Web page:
It was a decision effectively forced on both parties but it is not difficult to see why Football Association chiefs were happy to put Gareth Southgate in temporary charge of the England team.
Southgate is an easy and sensible choice, having grown accustomed to the England set-up in three years as coach of the Under-21s, and ticks most of the boxes required for the top job.
Sam Allardyce’s departure after just one game in charge left the FA with an emergency and – Glenn Hoddle aside – there was nobody better suited to taking the reins immediately.
What does Southgate have going for him?
There is no doubt the former Crystal Palace, Aston Villa, Middlesbrough and England defender has done a great job ins his three years with the Under-21s, guiding them to victory this summer in the prestigious Toulon Tournament, where they won all five of their matches.
Another of Southgate’s strengths is that he is whiter than white and, unlike Allardyce, a former England player.
His success with the Under-21s brings a sense of optimism to his appointment and, because he and Big Sam are like chalk and cheese, adds to the feeling of a fresh start.
Why shouldn't Southgate get England job
My reservation is that I am not sure that he is ready for the job. His achievements so far looked to have put him in a good position to be considered when Allardyce left in a few years’ time. Instead, Allardyce lasted just 67 days and that time is now.
If Southgate had been the right man for right now then the FA would have picked him ahead of Big Sam two months ago – and he himself would have made a play for the job.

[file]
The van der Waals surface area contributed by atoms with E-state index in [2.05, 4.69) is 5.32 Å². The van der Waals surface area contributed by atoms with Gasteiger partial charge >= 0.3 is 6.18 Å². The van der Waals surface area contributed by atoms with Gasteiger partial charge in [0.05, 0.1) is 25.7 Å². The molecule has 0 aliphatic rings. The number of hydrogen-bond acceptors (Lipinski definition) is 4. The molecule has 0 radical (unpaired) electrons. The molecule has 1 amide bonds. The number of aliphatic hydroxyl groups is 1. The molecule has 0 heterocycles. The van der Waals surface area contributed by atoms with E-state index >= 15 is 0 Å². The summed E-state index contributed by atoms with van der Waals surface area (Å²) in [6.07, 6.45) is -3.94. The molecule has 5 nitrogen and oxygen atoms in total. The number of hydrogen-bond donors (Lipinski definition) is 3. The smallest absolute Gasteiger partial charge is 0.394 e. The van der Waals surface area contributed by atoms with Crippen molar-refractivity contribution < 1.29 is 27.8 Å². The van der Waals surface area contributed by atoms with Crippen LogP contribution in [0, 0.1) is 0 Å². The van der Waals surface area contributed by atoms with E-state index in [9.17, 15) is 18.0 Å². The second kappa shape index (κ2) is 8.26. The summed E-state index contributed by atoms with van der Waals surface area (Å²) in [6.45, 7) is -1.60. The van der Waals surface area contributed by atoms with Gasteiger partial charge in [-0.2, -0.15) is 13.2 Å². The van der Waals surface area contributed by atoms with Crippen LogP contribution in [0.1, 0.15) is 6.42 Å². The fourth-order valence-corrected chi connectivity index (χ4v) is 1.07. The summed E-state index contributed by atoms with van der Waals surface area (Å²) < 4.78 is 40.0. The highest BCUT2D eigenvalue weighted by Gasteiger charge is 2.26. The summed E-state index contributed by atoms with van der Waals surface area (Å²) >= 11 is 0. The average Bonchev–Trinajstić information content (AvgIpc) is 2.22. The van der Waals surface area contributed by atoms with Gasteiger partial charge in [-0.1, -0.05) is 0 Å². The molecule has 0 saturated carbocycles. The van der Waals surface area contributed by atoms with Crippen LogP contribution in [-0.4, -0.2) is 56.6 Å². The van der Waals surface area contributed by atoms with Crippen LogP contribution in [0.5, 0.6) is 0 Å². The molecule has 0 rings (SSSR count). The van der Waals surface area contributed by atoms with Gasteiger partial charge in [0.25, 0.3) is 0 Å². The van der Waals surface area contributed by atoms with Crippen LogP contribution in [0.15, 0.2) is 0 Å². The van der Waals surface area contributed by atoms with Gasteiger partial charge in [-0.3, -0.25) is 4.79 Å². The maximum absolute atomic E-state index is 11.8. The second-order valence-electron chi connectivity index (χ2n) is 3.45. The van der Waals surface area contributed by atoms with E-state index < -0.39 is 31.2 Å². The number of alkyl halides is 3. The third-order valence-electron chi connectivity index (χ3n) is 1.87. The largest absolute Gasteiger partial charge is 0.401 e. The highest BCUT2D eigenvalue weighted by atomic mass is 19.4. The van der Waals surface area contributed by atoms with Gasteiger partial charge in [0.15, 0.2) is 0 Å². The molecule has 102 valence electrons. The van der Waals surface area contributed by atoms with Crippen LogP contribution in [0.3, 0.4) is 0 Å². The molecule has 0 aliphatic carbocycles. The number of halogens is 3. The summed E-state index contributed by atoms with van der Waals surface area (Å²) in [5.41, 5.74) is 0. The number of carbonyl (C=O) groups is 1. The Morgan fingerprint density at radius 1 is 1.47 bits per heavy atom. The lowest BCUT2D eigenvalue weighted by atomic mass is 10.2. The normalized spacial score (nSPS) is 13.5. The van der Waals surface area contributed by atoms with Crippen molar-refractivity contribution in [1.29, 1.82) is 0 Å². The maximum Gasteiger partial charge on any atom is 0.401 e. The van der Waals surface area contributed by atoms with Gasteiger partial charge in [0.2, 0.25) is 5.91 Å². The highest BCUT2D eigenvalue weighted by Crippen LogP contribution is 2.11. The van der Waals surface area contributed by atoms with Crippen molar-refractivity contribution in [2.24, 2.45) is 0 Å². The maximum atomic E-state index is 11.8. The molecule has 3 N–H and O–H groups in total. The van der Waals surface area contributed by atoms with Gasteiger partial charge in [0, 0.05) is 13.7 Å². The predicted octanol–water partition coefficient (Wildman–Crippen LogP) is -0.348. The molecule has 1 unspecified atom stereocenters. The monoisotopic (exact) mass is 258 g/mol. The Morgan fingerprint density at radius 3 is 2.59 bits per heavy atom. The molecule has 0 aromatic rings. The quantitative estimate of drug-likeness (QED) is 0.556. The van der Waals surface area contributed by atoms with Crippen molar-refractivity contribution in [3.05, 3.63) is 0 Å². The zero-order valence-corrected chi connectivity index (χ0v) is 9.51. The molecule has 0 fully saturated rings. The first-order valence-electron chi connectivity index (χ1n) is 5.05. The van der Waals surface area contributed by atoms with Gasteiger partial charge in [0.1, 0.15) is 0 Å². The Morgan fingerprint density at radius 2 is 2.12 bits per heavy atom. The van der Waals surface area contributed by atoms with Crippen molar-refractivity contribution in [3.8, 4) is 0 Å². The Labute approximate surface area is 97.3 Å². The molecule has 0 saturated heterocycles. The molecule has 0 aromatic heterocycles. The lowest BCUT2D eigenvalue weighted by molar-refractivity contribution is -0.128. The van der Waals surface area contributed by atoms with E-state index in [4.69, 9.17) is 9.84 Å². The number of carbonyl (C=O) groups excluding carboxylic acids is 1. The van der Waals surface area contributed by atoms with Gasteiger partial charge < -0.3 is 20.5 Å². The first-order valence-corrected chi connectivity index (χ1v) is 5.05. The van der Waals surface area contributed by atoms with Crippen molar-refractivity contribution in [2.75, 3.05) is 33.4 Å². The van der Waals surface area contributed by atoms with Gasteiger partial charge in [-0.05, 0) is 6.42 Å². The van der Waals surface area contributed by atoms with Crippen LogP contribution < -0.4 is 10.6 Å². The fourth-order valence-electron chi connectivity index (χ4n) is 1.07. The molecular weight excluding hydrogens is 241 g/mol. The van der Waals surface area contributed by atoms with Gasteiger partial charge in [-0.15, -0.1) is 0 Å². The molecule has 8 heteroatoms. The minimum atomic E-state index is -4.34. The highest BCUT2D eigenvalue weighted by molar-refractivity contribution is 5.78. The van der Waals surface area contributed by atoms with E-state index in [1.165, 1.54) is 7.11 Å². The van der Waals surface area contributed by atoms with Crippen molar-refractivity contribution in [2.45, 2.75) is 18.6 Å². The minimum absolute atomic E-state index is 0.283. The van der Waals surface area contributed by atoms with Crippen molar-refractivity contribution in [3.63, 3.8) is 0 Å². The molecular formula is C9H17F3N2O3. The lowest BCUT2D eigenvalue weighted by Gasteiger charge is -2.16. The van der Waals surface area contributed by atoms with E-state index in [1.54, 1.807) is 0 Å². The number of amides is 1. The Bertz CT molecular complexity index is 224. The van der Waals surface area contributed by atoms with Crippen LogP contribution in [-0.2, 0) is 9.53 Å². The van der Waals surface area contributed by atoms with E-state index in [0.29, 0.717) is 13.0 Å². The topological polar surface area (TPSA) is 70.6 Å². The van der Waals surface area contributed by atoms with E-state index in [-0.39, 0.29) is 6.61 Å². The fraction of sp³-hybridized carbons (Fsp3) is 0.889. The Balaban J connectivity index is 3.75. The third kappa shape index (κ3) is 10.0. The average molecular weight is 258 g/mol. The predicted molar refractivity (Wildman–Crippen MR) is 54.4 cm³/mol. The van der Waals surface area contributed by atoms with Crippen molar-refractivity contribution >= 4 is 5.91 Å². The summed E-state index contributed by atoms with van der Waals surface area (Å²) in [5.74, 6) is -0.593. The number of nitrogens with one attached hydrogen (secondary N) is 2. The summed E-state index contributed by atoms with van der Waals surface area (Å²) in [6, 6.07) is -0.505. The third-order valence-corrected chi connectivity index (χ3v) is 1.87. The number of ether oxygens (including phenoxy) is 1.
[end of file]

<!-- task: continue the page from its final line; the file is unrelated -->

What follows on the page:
Instead he let it be known that he didn’t want it, which means that his latest remarks about feeling like it was time for him to step up lack some credibility.
Managing England’s senior team is mainly about motivating players to be their best and is different to the Under-21s, which involves more coaching and tactical instruction.
Southgate played under Terry Venables, who focused a lot on the mood of the squad, and will want to call upon his experience of that over the next few weeks.
Nine points and job is his
Interim or not, Southgate is now in pole position to get the role on a long-term basis if he does well in his three World Cup qualifiers in charge.
Even if they don’t he will have the excuse of being thrown in at the deep end, and I don’t think it would harm his prospects of getting the job in later years, but England are good enough to win these games.
If he gets nine points then the job is his, but seven might be enough, and he could hardly ask for a better start than playing Malta – who were beaten 5-1 at home by Scotland last month – on Saturday at Wembley.